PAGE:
"The energy intake rate during feeding influences foraging efficiency (Wolf et al., 1972; Heinrich, 1975; Whitham, 1977; May, 1988) and reproductive fitness (Hainsworth et al., 1991). Rapid feeding should therefore be favoured by natural selection (Emlen, 1966; Schoener, 1971; Pyke et al., 1977). "
[Show abstract][Hide abstract] ABSTRACT: Extremely long proboscides are rare among butterflies outside of the Hesperiidae, yet representatives of several genera of skipper butterflies possess proboscides longer than 50 mm. Although extremely elongated mouthparts can be regarded as advantageous adaptations to gain access to nectar in deep-tubed flowers, the scarcity of long-proboscid butterflies is a phenomenon that has not been adequately accounted for. So far, the scarceness was explained by functional costs arising from increased flower handling times caused by decelerated nectar intake rates. However, insects can compensate for the negative influence of a long proboscis through changes in the morphological configuration of the feeding apparatus. Here, we measured nectar intake rates in 34 species representing 21 Hesperiidae genera from a Costa Rican lowland rainforest area to explore the impact of proboscis length, cross-sectional area of the food canal and body size on intake rate. Long-proboscid skippers did not suffer from reduced intake rates due to their large body size and enlarged food canals. In addition, video analyses of the flower-visiting behavior revealed that suction times increased with proboscis length, suggesting that long-proboscid skippers drink a larger amount of nectar from deep-tubed flowers. Despite these advantages, we showed that functional costs of exaggerated mouthparts exist in terms of longer manipulation times per flower. Finally, we discuss the significance of scaling relationships on the foraging efficiency of butterflies and why some skipper taxa, in particular, have evolved extremely long proboscides. This article is protected by copyright. All rights reserved.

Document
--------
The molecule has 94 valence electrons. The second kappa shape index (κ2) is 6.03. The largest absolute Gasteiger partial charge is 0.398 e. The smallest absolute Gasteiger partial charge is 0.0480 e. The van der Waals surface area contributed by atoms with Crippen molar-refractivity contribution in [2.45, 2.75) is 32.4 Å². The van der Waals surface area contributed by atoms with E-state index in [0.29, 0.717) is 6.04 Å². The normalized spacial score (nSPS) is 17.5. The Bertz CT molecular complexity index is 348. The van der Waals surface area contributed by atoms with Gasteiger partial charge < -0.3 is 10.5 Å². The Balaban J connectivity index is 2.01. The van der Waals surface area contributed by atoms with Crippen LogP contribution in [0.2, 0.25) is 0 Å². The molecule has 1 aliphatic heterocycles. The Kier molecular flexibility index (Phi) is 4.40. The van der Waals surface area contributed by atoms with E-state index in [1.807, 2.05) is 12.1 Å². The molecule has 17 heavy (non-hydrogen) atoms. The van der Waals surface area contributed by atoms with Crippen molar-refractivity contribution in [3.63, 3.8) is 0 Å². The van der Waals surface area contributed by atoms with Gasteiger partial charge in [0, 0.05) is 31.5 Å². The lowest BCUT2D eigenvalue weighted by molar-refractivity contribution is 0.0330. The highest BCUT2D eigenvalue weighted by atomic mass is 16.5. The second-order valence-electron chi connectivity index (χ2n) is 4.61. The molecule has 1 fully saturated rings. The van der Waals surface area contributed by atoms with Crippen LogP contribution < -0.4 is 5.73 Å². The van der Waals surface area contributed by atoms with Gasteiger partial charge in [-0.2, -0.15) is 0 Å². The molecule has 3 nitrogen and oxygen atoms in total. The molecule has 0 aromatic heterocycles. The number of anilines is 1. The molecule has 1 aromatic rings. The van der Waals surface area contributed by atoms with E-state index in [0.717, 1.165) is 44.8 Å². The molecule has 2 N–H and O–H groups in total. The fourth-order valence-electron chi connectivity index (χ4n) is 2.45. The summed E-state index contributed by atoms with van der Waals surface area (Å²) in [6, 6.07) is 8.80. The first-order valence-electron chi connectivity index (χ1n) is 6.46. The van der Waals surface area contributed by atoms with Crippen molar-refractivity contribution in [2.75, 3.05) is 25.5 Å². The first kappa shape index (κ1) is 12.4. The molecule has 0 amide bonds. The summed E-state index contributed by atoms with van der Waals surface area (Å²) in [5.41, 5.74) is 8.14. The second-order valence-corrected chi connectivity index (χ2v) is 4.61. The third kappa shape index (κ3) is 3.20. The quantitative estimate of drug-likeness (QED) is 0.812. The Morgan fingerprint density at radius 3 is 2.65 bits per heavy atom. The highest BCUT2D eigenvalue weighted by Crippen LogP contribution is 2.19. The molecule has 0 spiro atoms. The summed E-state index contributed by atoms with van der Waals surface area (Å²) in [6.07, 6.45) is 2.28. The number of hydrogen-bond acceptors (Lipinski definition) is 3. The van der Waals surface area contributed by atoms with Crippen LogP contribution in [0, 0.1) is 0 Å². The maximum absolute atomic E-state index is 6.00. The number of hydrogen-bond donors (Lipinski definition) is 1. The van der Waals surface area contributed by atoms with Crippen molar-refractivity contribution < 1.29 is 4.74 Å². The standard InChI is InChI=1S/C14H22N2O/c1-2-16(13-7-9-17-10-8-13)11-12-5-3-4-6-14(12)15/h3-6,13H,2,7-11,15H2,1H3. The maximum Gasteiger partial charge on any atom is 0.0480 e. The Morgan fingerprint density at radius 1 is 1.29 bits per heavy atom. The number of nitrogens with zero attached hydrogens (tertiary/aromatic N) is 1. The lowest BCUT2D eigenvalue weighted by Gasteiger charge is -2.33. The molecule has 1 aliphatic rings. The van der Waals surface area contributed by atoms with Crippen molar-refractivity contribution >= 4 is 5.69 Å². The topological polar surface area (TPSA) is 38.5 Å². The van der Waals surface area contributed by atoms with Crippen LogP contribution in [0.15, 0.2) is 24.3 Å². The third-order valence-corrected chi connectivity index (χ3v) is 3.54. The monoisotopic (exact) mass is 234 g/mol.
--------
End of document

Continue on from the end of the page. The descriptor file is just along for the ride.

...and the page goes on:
This article is protected by copyright. All rights reserved.
"Second, in addition to only testing for effects of one microorganism, we only examined the foraging response of one guild of pollinators, bumble bees. Delphinium is frequently utilized as a nectar resource by hummingbirds, hawkmoths, and other floral visitors , whose energetic demands differ in comparison to bumble bees . And third, though yeast frequency of occurrence and density varied spatio-temporally, the mean densities observed at each site were all dense enough to potentially elicit foraging responses by pollinators , , . "
[Show abstract][Hide abstract] ABSTRACT: Microorganisms frequently colonize the nectar of angiosperm species. Though capable of altering a suite of traits important for pollinator attraction, few studies exist that test the degree to which they mediate pollinator foraging behavior. The objective of our study was to fill this gap by assessing the abundance and diversity of yeasts associated with the perennial larkspur Delphinium barbeyi (Ranunculaceae) and testing whether their presence affected components of pollinator foraging behavior. Yeasts frequently colonized D. barbeyi nectar, populating 54-77% of flowers examined depending on site. Though common, the yeast community was species-poor, represented by a single species, Metschnikowia reukaufii. Female-phase flowers of D. barbeyi were more likely to have higher densities of yeasts in comparison to male-phase flowers. Pollinators were likely vectors of yeasts, as virgin (unvisited) flowers rarely contained yeasts compared to flowers open to pollinator visitation, which were frequently colonized. Finally, pollinators responded positively to the presence of yeasts. Bombus foragers both visited and probed more flowers inoculated with yeasts in comparison to uninoculated controls. Taken together, our results suggest that variation in the occurrence and density of nectar-inhabiting yeasts have the potential to alter components of pollinator foraging behavior linked to pollen transfer and plant fitness.
PLoS ONE 10/2014; 9(10):e108214. DOI:10.1371/journal.pone.0108214 · 3.23 Impact Factor